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13
May

Electrical Safety: What You Should Do if Your Power Lines Come Down During a Thunderstorm

Electrical Safety: What You Should Do if Your Power Lines Come Down During a Thunderstorm

Electrical Safety: What You Should Do if Your Power Lines Come Down During a Thunderstorm

Spring has arrived and with it comes the potential for thunderstorms and the possibility of downed power lines. It is important to keep yourself and your family safe and know what to do if your power lines come down during a thunderstorm.

The weather patterns have been changing recently.  There have been an abnormal number of violent storms with lightning and “micro-burst” winds.  It seems like every week we hear about another report of these incidents.

The 10 Most Important Electrical Safety Steps to Follow if Your Power Lines Come Down During a Thunderstorm.

  1. DO NOT TOUCH THE POWER LINES UNDER ANY CIRCUMSTANCES . THEY CARRY LETHAL VOLTAGE.  Even if they appear to be disconnected from both your home and the street you do not really know if they are safe.  A good rule of thumb is to stay 10 metres away.  Wet ground can carry electricity.
  2. Call your Power Supplier. The number is on your electricity bill or can be looked up on the Internet.  If you are unable to find the number call 911.
  3. If the lines have landed on the road; are touching a wire fence or are on top of a vehicle CALL 911. DO NOT TOUCH THE VEHICLE.  From a safe distance (minimum 10 metres) communicate by phone, cardboard sign or hand signals that the occupants MUST NOT exit the vehicle.
  4. Do not hang around the utility/EMS professionals while they are clearing the lines. Their job is critical for everyone’s safety and should not be impeded by questions or, worse, offers of help.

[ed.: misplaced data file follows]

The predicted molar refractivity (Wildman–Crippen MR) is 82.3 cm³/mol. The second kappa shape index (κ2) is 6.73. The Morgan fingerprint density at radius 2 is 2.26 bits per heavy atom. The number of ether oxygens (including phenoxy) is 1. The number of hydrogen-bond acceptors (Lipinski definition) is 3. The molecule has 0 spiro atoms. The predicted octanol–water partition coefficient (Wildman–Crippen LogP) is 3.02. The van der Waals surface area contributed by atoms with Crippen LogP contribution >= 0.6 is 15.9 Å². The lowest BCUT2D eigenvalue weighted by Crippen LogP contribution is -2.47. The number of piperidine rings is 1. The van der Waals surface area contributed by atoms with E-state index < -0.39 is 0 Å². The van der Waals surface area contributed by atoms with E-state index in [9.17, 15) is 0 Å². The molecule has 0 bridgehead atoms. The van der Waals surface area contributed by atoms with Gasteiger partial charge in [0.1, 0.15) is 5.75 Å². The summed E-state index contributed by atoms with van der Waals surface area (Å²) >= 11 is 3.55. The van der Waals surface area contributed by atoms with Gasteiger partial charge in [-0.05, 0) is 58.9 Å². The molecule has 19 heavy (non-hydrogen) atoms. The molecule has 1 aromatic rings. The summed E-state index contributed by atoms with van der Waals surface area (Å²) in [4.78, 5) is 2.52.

5. Call an ECRA/ESA Licenced Contractor that is a member of the Electrical Safety Authority Authorized Contractor Program (ACP) to assess the damage to your home’s wiring system. Only an ACP contractor will be able to get the power turned back on without a physical inspection from the Electrical Safety Authority. The inspection will include all work required to have the utility reconnect the electricity to your home as soon as possible.
  6. Insist that this assessment includes an inspection of the interior wiring system for damage before power is restored to each circuit. If your home is equipped with surge protection it must be assessed as well to ensure continuing protection.  Take pictures of everything from the discovery of the downed lines to the restoration of power.  Your insurance company will appreciate these pictures in settling any claim.
  7. If possible make arrangements to provide temporary power to your fridges and freezers.
  8. Contact a licensed arborist to remove any downed trees and care for any still standing that have been damaged. Be sure to get a written report from your arborist to share with your insurance company.
  9. Ask your insurance provider to keep your claim open because surge damage from downed power lines can show up in electronics up to a year after the initial surge.
  10. Have your electrical system inspected annually, just like your furnace & air conditioner. Reputable companies have yearly inspection programs on a membership basis.

No one can control a natural disaster, but everyone can control their response.  Having the correct procedure is key.

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